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J1 sponsor rule on USCIS petition

Published Jun 5,2022 By Jay

Hi Team,

I’m a postdoc working in STEM at a national lab, currently on a J-1 visa. While discussing filing I-140 self petition, my lawyer suggested that there’s no need to disclose any details of the plan to obtain a green card, unless I really need to extend my J-1 status, (which will be difficult anyway after filing I-140. )

They said, “Since you have not yet filed the I-140, it should not be necessary to mention this to your immigration office now. … please note that the filing of your I-140 alone does not affect your J-1 visa status and your J-1 will remain valid until it expires.

That said, you may have issues extending your J-1 visa after filing I-140. As noted earlier, if you are in a situation that you may have to extend J-1 status after filing I-140, please be sure to check the relevant policy of your J-1 program sponsor in advance. Some J-1 institutions have related information on their websites. If you wish to talk to J-1 RO directly, you don’t necessarily need to discuss your specific plans of applying for a green card but just inquire their general policy.”

However, I noticed that when I first signed my postdoc offer, there’s a specific rule in their J1 responsibility appendix that I had to sign that says: “I understand that I must notify the immigration office _prior_ to filing any application or petition with Department of State and/or USCIS. … (Failing to do so) may lead to serious immigration consequences.”

I wonder if that’s just a bluffing internal rule of the lab to discourage J1 visitors from petitioning to maintain a good reputation at USCIS — according to this page, one of the three hurdles for J1’s to petition is that some institutes would even go so far as to terminate the sponsored J1 program if they found out that the J1 holder petitioned to USCIS just to keep a good J1 program track record — or I will actually run into trouble legally. I wonder if anyone was in a similar situation and your strategy to such a rule.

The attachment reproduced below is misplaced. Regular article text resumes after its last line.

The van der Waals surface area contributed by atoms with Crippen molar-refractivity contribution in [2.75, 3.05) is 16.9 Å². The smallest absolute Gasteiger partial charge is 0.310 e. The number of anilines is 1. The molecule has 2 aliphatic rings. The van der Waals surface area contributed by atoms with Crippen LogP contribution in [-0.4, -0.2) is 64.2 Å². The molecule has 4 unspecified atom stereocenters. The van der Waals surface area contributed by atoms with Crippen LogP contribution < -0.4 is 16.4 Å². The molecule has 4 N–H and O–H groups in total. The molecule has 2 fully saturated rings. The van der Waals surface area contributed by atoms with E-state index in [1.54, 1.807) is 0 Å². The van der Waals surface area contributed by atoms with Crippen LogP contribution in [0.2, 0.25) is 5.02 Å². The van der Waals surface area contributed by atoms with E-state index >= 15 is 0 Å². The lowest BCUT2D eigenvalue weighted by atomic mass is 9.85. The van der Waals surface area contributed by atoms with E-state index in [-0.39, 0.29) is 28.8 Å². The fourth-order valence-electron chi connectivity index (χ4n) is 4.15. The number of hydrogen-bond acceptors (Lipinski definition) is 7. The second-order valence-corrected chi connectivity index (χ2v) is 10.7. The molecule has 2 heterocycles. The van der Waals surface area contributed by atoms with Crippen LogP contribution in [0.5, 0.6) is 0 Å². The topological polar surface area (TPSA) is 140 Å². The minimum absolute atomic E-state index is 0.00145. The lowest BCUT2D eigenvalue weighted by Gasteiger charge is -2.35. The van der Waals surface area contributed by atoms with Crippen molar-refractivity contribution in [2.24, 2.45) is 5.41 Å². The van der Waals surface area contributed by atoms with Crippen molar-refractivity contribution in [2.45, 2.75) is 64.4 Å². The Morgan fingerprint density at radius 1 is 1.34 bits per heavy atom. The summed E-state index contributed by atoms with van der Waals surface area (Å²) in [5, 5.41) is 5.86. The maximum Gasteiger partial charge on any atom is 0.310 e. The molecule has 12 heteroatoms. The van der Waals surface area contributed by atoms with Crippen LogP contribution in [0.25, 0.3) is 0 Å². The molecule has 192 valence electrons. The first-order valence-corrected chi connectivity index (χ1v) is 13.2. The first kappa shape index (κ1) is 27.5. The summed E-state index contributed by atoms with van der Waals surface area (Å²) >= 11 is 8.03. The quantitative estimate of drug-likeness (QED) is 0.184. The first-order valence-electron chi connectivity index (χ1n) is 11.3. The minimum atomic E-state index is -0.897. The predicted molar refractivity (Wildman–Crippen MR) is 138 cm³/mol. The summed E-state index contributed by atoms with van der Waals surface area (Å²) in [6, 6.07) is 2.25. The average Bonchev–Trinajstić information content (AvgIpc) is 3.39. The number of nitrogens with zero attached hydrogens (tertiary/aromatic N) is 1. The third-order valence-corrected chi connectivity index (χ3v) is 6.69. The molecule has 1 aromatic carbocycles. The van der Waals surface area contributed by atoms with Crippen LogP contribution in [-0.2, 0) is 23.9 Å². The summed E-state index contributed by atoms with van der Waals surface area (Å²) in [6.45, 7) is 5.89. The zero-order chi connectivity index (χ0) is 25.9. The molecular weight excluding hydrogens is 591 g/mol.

Thanks!

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BlogSupport
BlogSupport
2 years ago

Extending J-1 status (without renewing J-1 visa stamp) while I-140 is pending is a gray area. While it should not be possible due to conflict of intents, it is done routinely (perhaps because non-immigrant visas and I-140 are handled by different govt departments). We do not give legal advice in this forum, so you need to make your own decisions. The common sequence of actions is J-1 extension first and then filing I-140. This way you avoid conflict of intents. Compliance with the employer’s policy is up to you. I can imagine that they want to know about your plans in order to avoid surprises when preparing your immigration documents.

Jay
Jay
1 year ago

Thanks a lot for the reply! I understand that extending DS2019 while I-140 is pending is tricky. However, even before handling that part, I’m a bit worried about the internal regulations imposed by the employer. In other words, the part that I’m evaluating is the risk of not complying with the employer’s policy. Basically,

– What happens if I do notify them before filing I-140? Will they stop sponsoring my J1 immediately?
– What happens if I file I-140 without letting them know and they find it out themselves at a later time? How likely will they let me go based on that?
– What are the ways they can find out that I have a pending I-140 petition or later a pending 485? (e.g. if they try to extend my DS2019 and fail then they will most likely know that I have a pending petition. Any other ways to know even earlier?)

I wonder if anyone on this forum or anyone you know who’s been through a similar situation and how they navigated through it. Thanks a lot!

BlogSupport
BlogSupport
1 year ago
Reply to  Jay

I doubt your employer would fire you for filing I-140 or that they will find this out until you decide to extend J-1, however, as the lawyer already told you, it makes sense to discuss the internal policy with your employer without mentioning your plans. We do not offer legal advise, especially concerning institutional policies we are not familiar with.

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